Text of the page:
I recently was wrapping up a vacation after a work trip to Australia. I was driving from Sydney up to Brisbane to catch a flight to head home. I had booked a room in a Grafton, small town just off the highway, because my father grew up just outside Grafton, North Dakota. In the middle of the afternoon I received an email from the hotel saying that their lobby was closing at 3:00 that day and I wouldn’t be arriving until 5:30 or so. They provided me with an access code to a lock box at the back of their office where I would find my room keys. I arrived, easily found the lockbox, and it was not functioning. There was a QR code above the lock box. I tried it and it would not load.
At this point I could easily feel myself beginning to get upset. It had been a long day of driving (on the wrong side of the road even), there was a long traffic backup because of an earlier accident. I was hungry, and really needed to use the restroom. I took a moment, affirmed my feelings and chose my behaviors. I kept the information we include from Haim Ginott in mind. It is my personal approach that creates the climate and my daily mood that makes the weather. I found a phone number in the hotel’s email and tried calling it. No one answered, so I left a very polite message stating what was happening. When the employee from the hotel called me back minutes later, he also tried to walk me through the steps of using the lock box. I followed his directions, which were the same I had already tried, and told him the lock box wasn’t making any sounds. It appeared to be battery operated and either had dead batteries or had been turned off. I apologized for any inconvenience this may be causing him. He said no, that he should be apologizing to me.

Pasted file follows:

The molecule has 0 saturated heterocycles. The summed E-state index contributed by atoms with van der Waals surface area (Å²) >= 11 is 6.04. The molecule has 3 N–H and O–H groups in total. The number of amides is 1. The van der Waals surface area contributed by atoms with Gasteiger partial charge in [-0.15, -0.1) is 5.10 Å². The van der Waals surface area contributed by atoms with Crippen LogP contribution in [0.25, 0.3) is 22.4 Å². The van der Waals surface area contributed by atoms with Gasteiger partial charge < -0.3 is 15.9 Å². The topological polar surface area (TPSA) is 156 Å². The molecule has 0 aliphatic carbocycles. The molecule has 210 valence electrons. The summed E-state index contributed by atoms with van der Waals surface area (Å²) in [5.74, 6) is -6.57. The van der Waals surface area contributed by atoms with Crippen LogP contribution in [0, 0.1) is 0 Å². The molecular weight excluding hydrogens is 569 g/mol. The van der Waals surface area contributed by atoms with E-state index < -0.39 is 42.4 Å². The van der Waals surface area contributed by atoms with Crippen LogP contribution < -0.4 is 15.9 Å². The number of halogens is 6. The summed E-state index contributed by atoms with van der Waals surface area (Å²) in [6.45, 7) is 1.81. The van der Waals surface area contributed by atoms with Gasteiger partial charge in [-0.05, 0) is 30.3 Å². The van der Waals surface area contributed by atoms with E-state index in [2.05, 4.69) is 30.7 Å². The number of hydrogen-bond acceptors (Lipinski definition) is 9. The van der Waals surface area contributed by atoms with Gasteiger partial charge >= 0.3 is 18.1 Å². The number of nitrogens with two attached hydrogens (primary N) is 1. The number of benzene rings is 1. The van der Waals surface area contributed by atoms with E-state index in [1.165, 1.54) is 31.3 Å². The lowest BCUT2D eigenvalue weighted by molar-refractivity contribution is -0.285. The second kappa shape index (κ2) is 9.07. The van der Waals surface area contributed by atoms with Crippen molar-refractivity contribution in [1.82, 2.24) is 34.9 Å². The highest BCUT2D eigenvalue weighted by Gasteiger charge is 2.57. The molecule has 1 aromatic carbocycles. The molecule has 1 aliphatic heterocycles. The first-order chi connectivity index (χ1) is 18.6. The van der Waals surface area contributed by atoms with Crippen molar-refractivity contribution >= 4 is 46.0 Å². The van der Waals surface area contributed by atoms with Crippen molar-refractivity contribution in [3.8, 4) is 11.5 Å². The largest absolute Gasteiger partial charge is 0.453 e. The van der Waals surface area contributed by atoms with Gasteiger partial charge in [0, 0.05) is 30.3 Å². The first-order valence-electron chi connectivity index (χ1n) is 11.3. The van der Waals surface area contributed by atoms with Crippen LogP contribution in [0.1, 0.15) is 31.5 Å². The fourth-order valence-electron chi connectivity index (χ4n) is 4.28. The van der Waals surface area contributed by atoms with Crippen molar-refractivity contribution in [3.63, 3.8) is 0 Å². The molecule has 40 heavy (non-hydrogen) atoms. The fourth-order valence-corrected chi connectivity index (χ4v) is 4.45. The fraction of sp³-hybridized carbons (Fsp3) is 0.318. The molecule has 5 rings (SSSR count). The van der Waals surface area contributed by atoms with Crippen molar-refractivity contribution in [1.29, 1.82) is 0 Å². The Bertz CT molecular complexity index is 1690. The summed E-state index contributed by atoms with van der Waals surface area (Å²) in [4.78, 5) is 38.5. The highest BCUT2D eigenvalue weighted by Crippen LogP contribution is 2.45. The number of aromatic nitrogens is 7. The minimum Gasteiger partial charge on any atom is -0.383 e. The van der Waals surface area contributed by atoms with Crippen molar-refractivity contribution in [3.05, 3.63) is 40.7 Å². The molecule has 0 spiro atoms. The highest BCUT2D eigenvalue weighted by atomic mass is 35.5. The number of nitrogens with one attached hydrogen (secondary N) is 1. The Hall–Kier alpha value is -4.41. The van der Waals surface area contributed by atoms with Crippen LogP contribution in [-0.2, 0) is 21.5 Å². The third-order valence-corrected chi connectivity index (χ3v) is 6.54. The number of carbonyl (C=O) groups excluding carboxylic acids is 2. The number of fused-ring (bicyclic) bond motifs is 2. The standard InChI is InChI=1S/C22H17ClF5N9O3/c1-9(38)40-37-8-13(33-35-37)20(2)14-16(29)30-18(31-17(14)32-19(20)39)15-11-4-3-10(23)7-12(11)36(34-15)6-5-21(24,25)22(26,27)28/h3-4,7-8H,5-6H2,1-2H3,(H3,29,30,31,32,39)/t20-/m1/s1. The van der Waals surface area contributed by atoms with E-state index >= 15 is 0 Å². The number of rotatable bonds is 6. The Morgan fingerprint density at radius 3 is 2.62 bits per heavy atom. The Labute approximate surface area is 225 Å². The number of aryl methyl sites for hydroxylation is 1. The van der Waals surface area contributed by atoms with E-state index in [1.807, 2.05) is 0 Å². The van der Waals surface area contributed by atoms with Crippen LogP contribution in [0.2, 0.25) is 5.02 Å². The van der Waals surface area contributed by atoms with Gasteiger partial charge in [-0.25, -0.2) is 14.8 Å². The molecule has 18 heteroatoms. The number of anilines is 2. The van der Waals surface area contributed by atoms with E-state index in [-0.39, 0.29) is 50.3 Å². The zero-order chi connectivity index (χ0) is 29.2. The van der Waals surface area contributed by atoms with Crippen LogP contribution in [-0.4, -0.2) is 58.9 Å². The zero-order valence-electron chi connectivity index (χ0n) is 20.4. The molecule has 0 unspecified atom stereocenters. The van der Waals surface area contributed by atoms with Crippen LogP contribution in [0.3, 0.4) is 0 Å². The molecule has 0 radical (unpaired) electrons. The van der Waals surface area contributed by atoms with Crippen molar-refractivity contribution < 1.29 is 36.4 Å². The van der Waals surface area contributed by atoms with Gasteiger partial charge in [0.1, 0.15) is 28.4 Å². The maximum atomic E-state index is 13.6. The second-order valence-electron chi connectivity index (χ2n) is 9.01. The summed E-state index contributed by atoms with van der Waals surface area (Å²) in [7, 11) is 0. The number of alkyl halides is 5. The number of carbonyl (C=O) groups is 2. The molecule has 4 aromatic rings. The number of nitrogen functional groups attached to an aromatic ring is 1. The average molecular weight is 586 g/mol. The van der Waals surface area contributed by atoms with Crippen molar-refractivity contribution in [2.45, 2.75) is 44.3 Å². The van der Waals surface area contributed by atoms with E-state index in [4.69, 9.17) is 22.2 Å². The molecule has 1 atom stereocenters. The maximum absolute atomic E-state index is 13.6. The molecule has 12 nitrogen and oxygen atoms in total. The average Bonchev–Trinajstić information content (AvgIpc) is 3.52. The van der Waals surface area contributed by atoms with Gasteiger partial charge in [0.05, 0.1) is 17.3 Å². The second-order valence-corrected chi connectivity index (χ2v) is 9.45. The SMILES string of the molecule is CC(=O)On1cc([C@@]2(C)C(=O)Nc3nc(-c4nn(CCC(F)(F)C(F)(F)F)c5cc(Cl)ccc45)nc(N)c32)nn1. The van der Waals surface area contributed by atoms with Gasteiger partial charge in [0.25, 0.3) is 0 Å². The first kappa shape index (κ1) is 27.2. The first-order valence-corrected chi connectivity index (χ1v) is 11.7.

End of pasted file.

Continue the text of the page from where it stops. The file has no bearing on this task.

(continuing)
Haim Ginott’s other two points we include are I can be a tool of torture or an instrument of inspiration and that in all situations it is my response that decides whether a situation will be escalated or deescalated. By thanking the hotel employee that came to help me and joking with them when they seemed to be getting upset about their coworker (the lock box had been turned off), they also began to relax and laugh. By the end of our interaction we were both laughing and joking.
How many times have we let our emotions get the best of us and we take it out on others around us? How does that affect them? What does that do to the situation? How does that affect the rest of the day for everyone involved? By remembering a few simple ideas about working with people we can have a large impact on increasing the positive and decreasing the negative in many situations.
Thanks to my friend Steve Marsh, a Mandt trainer in Australia, for the inspiration for this blog.
Dr.Dale Shannon – Director of Instructional Design